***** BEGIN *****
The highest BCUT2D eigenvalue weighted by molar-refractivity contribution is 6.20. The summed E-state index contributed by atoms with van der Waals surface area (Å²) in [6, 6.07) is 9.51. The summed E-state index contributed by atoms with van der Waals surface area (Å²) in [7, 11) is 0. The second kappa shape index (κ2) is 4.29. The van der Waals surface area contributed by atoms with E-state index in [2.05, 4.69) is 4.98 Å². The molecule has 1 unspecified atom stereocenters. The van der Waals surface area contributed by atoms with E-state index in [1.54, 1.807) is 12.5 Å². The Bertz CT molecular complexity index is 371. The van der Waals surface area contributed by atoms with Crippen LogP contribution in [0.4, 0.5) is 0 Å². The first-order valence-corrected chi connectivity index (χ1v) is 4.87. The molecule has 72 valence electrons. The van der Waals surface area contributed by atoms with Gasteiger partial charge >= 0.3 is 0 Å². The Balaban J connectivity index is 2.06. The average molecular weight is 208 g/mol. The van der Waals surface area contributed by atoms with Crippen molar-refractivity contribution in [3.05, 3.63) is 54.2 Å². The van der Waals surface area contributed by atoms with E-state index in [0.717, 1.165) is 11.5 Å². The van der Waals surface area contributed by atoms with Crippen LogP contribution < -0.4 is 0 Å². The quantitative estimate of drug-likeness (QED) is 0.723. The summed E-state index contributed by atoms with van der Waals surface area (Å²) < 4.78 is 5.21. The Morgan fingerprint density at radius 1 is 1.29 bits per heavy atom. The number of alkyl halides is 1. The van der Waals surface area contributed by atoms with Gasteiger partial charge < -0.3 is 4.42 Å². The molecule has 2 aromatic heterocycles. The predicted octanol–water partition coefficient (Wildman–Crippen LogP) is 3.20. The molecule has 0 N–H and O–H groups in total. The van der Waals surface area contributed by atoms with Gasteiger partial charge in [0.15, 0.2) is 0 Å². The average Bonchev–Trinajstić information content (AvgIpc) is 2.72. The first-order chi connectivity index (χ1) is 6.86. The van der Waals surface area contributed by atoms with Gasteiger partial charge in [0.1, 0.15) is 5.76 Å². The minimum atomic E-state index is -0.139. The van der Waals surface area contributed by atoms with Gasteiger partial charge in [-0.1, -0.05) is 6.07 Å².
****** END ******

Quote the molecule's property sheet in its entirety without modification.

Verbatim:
The highest BCUT2D eigenvalue weighted by molar-refractivity contribution is 6.20. The summed E-state index contributed by atoms with van der Waals surface area (Å²) in [6, 6.07) is 9.51. The summed E-state index contributed by atoms with van der Waals surface area (Å²) in [7, 11) is 0. The second kappa shape index (κ2) is 4.29. The van der Waals surface area contributed by atoms with E-state index in [2.05, 4.69) is 4.98 Å². The molecule has 1 unspecified atom stereocenters. The van der Waals surface area contributed by atoms with E-state index in [1.54, 1.807) is 12.5 Å². The Bertz CT molecular complexity index is 371. The van der Waals surface area contributed by atoms with Crippen LogP contribution in [0.4, 0.5) is 0 Å². The first-order valence-corrected chi connectivity index (χ1v) is 4.87. The molecule has 72 valence electrons. The van der Waals surface area contributed by atoms with Gasteiger partial charge >= 0.3 is 0 Å². The Balaban J connectivity index is 2.06. The average molecular weight is 208 g/mol. The van der Waals surface area contributed by atoms with Crippen molar-refractivity contribution in [3.05, 3.63) is 54.2 Å². The van der Waals surface area contributed by atoms with E-state index in [0.717, 1.165) is 11.5 Å². The van der Waals surface area contributed by atoms with Crippen LogP contribution < -0.4 is 0 Å². The quantitative estimate of drug-likeness (QED) is 0.723. The summed E-state index contributed by atoms with van der Waals surface area (Å²) < 4.78 is 5.21. The Morgan fingerprint density at radius 1 is 1.29 bits per heavy atom. The number of alkyl halides is 1. The van der Waals surface area contributed by atoms with Gasteiger partial charge < -0.3 is 4.42 Å². The molecule has 2 aromatic heterocycles. The predicted octanol–water partition coefficient (Wildman–Crippen LogP) is 3.20. The molecule has 0 N–H and O–H groups in total. The van der Waals surface area contributed by atoms with Gasteiger partial charge in [0.15, 0.2) is 0 Å². The average Bonchev–Trinajstić information content (AvgIpc) is 2.72. The first-order chi connectivity index (χ1) is 6.86. The van der Waals surface area contributed by atoms with Gasteiger partial charge in [0.1, 0.15) is 5.76 Å². The minimum atomic E-state index is -0.139. The van der Waals surface area contributed by atoms with Gasteiger partial charge in [-0.1, -0.05) is 6.07 Å².